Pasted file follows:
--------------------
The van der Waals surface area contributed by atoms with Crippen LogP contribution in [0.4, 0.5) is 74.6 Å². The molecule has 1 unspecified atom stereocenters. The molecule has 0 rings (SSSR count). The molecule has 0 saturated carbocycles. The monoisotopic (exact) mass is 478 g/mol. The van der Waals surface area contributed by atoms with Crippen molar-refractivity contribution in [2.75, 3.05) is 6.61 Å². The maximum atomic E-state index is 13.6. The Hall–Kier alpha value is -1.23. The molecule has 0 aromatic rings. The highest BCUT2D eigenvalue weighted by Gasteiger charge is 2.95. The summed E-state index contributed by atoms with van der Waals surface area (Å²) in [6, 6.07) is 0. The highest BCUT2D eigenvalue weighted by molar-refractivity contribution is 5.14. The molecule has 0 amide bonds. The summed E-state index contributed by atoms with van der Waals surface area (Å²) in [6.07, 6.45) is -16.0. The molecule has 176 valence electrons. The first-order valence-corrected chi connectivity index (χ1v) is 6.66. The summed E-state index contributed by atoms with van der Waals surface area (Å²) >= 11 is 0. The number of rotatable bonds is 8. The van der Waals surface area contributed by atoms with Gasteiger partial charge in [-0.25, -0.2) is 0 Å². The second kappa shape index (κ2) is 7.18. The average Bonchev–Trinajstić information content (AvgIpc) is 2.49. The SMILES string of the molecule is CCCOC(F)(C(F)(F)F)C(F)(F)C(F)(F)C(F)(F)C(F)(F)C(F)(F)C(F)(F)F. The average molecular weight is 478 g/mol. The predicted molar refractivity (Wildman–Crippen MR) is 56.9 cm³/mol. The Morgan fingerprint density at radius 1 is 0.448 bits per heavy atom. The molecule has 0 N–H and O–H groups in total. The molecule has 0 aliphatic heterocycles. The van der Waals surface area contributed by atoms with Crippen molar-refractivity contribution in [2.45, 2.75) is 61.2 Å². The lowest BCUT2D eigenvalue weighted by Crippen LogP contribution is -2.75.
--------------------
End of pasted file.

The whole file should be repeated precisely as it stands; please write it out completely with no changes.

The van der Waals surface area contributed by atoms with Crippen LogP contribution in [0.4, 0.5) is 74.6 Å². The molecule has 1 unspecified atom stereocenters. The molecule has 0 rings (SSSR count). The molecule has 0 saturated carbocycles. The monoisotopic (exact) mass is 478 g/mol. The van der Waals surface area contributed by atoms with Crippen molar-refractivity contribution in [2.75, 3.05) is 6.61 Å². The maximum atomic E-state index is 13.6. The Hall–Kier alpha value is -1.23. The molecule has 0 aromatic rings. The highest BCUT2D eigenvalue weighted by Gasteiger charge is 2.95. The summed E-state index contributed by atoms with van der Waals surface area (Å²) in [6, 6.07) is 0. The highest BCUT2D eigenvalue weighted by molar-refractivity contribution is 5.14. The molecule has 0 amide bonds. The summed E-state index contributed by atoms with van der Waals surface area (Å²) in [6.07, 6.45) is -16.0. The molecule has 176 valence electrons. The first-order valence-corrected chi connectivity index (χ1v) is 6.66. The summed E-state index contributed by atoms with van der Waals surface area (Å²) >= 11 is 0. The number of rotatable bonds is 8. The van der Waals surface area contributed by atoms with Gasteiger partial charge in [-0.25, -0.2) is 0 Å². The second kappa shape index (κ2) is 7.18. The average Bonchev–Trinajstić information content (AvgIpc) is 2.49. The SMILES string of the molecule is CCCOC(F)(C(F)(F)F)C(F)(F)C(F)(F)C(F)(F)C(F)(F)C(F)(F)C(F)(F)F. The average molecular weight is 478 g/mol. The predicted molar refractivity (Wildman–Crippen MR) is 56.9 cm³/mol. The Morgan fingerprint density at radius 1 is 0.448 bits per heavy atom. The molecule has 0 N–H and O–H groups in total. The molecule has 0 aliphatic heterocycles. The van der Waals surface area contributed by atoms with Crippen molar-refractivity contribution in [2.45, 2.75) is 61.2 Å². The lowest BCUT2D eigenvalue weighted by Crippen LogP contribution is -2.75.